Young TV fans who have watched Barbara Walters swap casual gossip and jokes with her pals on "The View" might not be aware of all the glass ceilings she smashed during a career that spanned more than 50 years. But for the scores of veteran female reporters she influenced and many of the newsmakers she interviewed, Walters is revered as the most important woman in the history of broadcast journalism.
"She's amazing," KGO-TV's Cheryl Jennings says of Walters, who at 84, will retire Friday. "In my world, she is and always will be a rock star."
Jennings' raves are echoed by Bay Area television peers, who use words such as "icon," "institution" and "legend" to describe Walters.
Says KNTV's Jessica Aguirre: "She arrived at a time when the thinking in this business was that the man is the king of the desk and that the woman is more or less a sidekick. Thankfully, that doesn't exist anymore -- and she helped to change it."
Indeed, Walters has been a television fixture for so long that it's easy to forget that her early success and respect was arduously earned. She was the first woman to co-host NBC's "Today" show, in 1962, and the first woman to co-anchor an evening newscast, in 1976, with ABC's Harry Reasoner, who was famously resentful of the arrangement.
Later came her namesake specials that fueled Walters' reputation as a versatile interviewer of everyone from heads of state to Hollywood stars. She went on to become the first female co-host of a prime-time news magazine -- "20/20" -- and in 1997, Walters conquered daytime television with "The View," a talk show that shook up the genre with its spicy blend of politics, pop culture and opinion.
All of that comes to an end Friday as Walters' daily on-air work concludes with a farewell party on "The View." A two-hour retrospective of her life and career is scheduled that night on ABC.
She will leave behind legions of admirers. Belva Davis, herself a TV news pioneer, recalls being in Cuba in 1977 when Fidel Castro was allowing reporters rare access. Walters was there too, along with a boat, helicopter, producers, a cameraman and a makeup artist.
"She was fulfilling all of my dreams of what it would be like to make it to the top," Davis says. "She set a high standard for what I thought wealth and fame would bring in the broadcast business."
Diane Dwyer, a veteran of 24 years with KTVU and KNTV, remembers gleaning a lesson from Walters' interviewing prowess. After conducting an on-air chat with then-Vice President Al Gore that went poorly, Dwyer sought out an article in which Walters detailed her techniques.
"She talked about how she researches her subjects like crazy and tries to find one thing about that person no one knows," Dwyer recalls. "She said, start with that and go from there."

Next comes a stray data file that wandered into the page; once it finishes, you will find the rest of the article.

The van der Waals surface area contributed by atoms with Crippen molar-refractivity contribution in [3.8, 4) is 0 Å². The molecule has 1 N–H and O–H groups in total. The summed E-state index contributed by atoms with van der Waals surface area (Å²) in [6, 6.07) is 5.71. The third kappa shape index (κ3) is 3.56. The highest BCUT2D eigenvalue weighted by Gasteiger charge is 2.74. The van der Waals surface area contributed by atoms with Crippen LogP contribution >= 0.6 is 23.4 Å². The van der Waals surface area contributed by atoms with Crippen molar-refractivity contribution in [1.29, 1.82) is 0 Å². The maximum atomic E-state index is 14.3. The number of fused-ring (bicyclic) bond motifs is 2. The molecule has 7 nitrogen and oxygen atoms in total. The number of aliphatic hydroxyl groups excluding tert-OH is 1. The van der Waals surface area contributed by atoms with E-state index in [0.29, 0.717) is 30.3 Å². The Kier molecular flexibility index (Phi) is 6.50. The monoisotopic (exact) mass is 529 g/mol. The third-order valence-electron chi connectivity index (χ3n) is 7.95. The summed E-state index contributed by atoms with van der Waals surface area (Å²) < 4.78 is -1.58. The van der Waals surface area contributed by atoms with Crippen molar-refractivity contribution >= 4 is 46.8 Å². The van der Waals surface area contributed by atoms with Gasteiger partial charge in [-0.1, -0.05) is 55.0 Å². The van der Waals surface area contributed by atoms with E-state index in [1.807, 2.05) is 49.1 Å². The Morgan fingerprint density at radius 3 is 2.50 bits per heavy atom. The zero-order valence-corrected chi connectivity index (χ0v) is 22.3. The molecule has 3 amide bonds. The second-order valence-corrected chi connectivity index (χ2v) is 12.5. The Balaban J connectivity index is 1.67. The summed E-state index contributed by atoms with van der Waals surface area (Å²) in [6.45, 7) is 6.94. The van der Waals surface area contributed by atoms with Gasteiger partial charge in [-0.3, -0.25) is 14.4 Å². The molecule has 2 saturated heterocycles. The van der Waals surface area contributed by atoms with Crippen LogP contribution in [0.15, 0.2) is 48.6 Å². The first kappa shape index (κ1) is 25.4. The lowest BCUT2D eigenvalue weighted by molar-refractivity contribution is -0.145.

Shortly afterward, Dwyer put that advice to use during an interview with then-Gov. Arnold Schwarzenegger, for which she came armed with knowledge about his lifelong love of cowboy boots.
"It changed the dynamic," Dwyer says. "It made a huge difference."
Walters, of course, was famous for doggedly pursuing the major interview. ¿Once she landed the big "get," she had a flair for coaxing her subjects to answer revealing questions.
"I always marveled at her ability to home in on and connect with an emotion that gave you real insight into the subject, whether that be sadness, anger or joy," Davis says. "She kept digging until she struck a nerve."
Aguirre recalls Walters being at the top of her game during her famous 1999 interview of Monica Lewinsky that was seen by 74 million Americans.
"That was so gripping, and so poignant in a way," Aguirre says. "I remember her asking Monica, 'What will you tell your children?' I thought that was such a great question -- and one I don't think a man would ask."
She scored another exclusive on Sunday, an interview with Shelley Sterling, wife of embattled Los Angeles Clippers' owner Donald Sterling.
Aside from all of Walters' firsts, her many scoops, and her talent for personal reinvention, Aguirre thinks that a significant aspect of the icon's legacy is her durability.
"I don't think you'd have a Diane Sawyer or a Cokie Roberts if Barbara hadn't proven that you can make valuable contributions late into your career," she says. "It has been incredibly inspiring to see her, at 84, still have a meaningful presence in a business that historically has cherished youth, especially among its women."
Walters, of course, has had her detractors. Some think her rise represented the fall of respectable television journalism and fueled the blurring of news and entertainment.
Jennings curtly dismisses the critics.
"I don't know if it's jealousy, or resentment, or something else that makes some people want to slam someone so successful," she says. "The bottom line is that people kept watching, didn't they?"